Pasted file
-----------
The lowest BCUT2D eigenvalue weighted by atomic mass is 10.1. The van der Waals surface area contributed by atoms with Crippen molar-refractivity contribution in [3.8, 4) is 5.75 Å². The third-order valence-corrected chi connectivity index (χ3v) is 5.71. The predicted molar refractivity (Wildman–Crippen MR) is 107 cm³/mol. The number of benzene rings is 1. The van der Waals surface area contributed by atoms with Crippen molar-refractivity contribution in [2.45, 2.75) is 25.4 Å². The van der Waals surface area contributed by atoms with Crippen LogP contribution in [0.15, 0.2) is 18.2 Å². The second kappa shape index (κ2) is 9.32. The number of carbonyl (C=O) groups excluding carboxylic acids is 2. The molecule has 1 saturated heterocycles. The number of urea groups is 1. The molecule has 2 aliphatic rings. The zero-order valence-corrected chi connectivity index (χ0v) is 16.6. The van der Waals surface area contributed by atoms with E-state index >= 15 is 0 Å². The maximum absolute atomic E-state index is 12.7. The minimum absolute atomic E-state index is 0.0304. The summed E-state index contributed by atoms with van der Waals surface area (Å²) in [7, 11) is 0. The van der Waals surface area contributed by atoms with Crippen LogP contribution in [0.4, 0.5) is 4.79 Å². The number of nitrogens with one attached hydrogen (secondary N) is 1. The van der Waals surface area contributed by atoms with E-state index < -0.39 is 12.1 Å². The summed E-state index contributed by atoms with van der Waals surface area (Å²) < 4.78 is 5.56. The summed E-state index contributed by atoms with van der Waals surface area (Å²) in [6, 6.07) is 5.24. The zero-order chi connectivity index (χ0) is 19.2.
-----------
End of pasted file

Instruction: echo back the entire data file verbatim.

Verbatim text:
The lowest BCUT2D eigenvalue weighted by atomic mass is 10.1. The van der Waals surface area contributed by atoms with Crippen molar-refractivity contribution in [3.8, 4) is 5.75 Å². The third-order valence-corrected chi connectivity index (χ3v) is 5.71. The predicted molar refractivity (Wildman–Crippen MR) is 107 cm³/mol. The number of benzene rings is 1. The van der Waals surface area contributed by atoms with Crippen molar-refractivity contribution in [2.45, 2.75) is 25.4 Å². The van der Waals surface area contributed by atoms with Crippen LogP contribution in [0.15, 0.2) is 18.2 Å². The second kappa shape index (κ2) is 9.32. The number of carbonyl (C=O) groups excluding carboxylic acids is 2. The molecule has 1 saturated heterocycles. The number of urea groups is 1. The molecule has 2 aliphatic rings. The zero-order valence-corrected chi connectivity index (χ0v) is 16.6. The van der Waals surface area contributed by atoms with E-state index >= 15 is 0 Å². The maximum absolute atomic E-state index is 12.7. The minimum absolute atomic E-state index is 0.0304. The summed E-state index contributed by atoms with van der Waals surface area (Å²) in [7, 11) is 0. The van der Waals surface area contributed by atoms with Crippen LogP contribution in [0.4, 0.5) is 4.79 Å². The number of nitrogens with one attached hydrogen (secondary N) is 1. The van der Waals surface area contributed by atoms with E-state index < -0.39 is 12.1 Å². The summed E-state index contributed by atoms with van der Waals surface area (Å²) < 4.78 is 5.56. The summed E-state index contributed by atoms with van der Waals surface area (Å²) in [6, 6.07) is 5.24. The zero-order chi connectivity index (χ0) is 19.2.